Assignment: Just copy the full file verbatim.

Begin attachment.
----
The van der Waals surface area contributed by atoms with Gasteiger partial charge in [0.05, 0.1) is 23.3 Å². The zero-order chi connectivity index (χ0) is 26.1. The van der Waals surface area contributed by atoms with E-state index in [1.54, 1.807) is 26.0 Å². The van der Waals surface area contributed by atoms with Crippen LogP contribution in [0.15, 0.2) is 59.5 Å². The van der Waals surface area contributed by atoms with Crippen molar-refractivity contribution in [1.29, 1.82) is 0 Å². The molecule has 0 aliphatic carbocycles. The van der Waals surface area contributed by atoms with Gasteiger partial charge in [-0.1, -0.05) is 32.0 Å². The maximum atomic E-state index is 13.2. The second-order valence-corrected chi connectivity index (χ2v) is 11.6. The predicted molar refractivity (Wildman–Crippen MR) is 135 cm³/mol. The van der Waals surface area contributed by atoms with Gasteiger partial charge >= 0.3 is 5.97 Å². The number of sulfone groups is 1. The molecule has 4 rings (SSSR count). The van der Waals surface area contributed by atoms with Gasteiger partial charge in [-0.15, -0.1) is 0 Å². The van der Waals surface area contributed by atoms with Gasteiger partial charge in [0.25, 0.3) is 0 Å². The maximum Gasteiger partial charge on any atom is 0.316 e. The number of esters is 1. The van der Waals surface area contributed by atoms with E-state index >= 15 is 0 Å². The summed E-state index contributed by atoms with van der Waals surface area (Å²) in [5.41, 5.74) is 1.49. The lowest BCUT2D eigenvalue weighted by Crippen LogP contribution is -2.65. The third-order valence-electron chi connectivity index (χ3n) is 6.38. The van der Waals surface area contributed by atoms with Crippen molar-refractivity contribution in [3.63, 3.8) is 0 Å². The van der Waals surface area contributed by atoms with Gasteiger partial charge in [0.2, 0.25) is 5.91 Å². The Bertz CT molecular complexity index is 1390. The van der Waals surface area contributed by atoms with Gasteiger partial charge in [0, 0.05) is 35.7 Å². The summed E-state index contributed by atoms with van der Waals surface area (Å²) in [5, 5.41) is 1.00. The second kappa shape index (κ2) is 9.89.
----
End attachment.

The van der Waals surface area contributed by atoms with Gasteiger partial charge in [0.05, 0.1) is 23.3 Å². The zero-order chi connectivity index (χ0) is 26.1. The van der Waals surface area contributed by atoms with E-state index in [1.54, 1.807) is 26.0 Å². The van der Waals surface area contributed by atoms with Crippen LogP contribution in [0.15, 0.2) is 59.5 Å². The van der Waals surface area contributed by atoms with Crippen molar-refractivity contribution in [1.29, 1.82) is 0 Å². The molecule has 0 aliphatic carbocycles. The van der Waals surface area contributed by atoms with Gasteiger partial charge in [-0.1, -0.05) is 32.0 Å². The maximum atomic E-state index is 13.2. The second-order valence-corrected chi connectivity index (χ2v) is 11.6. The predicted molar refractivity (Wildman–Crippen MR) is 135 cm³/mol. The van der Waals surface area contributed by atoms with Gasteiger partial charge >= 0.3 is 5.97 Å². The number of sulfone groups is 1. The molecule has 4 rings (SSSR count). The van der Waals surface area contributed by atoms with Gasteiger partial charge in [-0.15, -0.1) is 0 Å². The van der Waals surface area contributed by atoms with Gasteiger partial charge in [0.25, 0.3) is 0 Å². The maximum Gasteiger partial charge on any atom is 0.316 e. The number of esters is 1. The van der Waals surface area contributed by atoms with E-state index >= 15 is 0 Å². The summed E-state index contributed by atoms with van der Waals surface area (Å²) in [5.41, 5.74) is 1.49. The lowest BCUT2D eigenvalue weighted by Crippen LogP contribution is -2.65. The third-order valence-electron chi connectivity index (χ3n) is 6.38. The van der Waals surface area contributed by atoms with Crippen molar-refractivity contribution in [3.63, 3.8) is 0 Å². The van der Waals surface area contributed by atoms with Gasteiger partial charge in [0.2, 0.25) is 5.91 Å². The Bertz CT molecular complexity index is 1390. The van der Waals surface area contributed by atoms with Gasteiger partial charge in [0, 0.05) is 35.7 Å². The summed E-state index contributed by atoms with van der Waals surface area (Å²) in [5, 5.41) is 1.00. The second kappa shape index (κ2) is 9.89.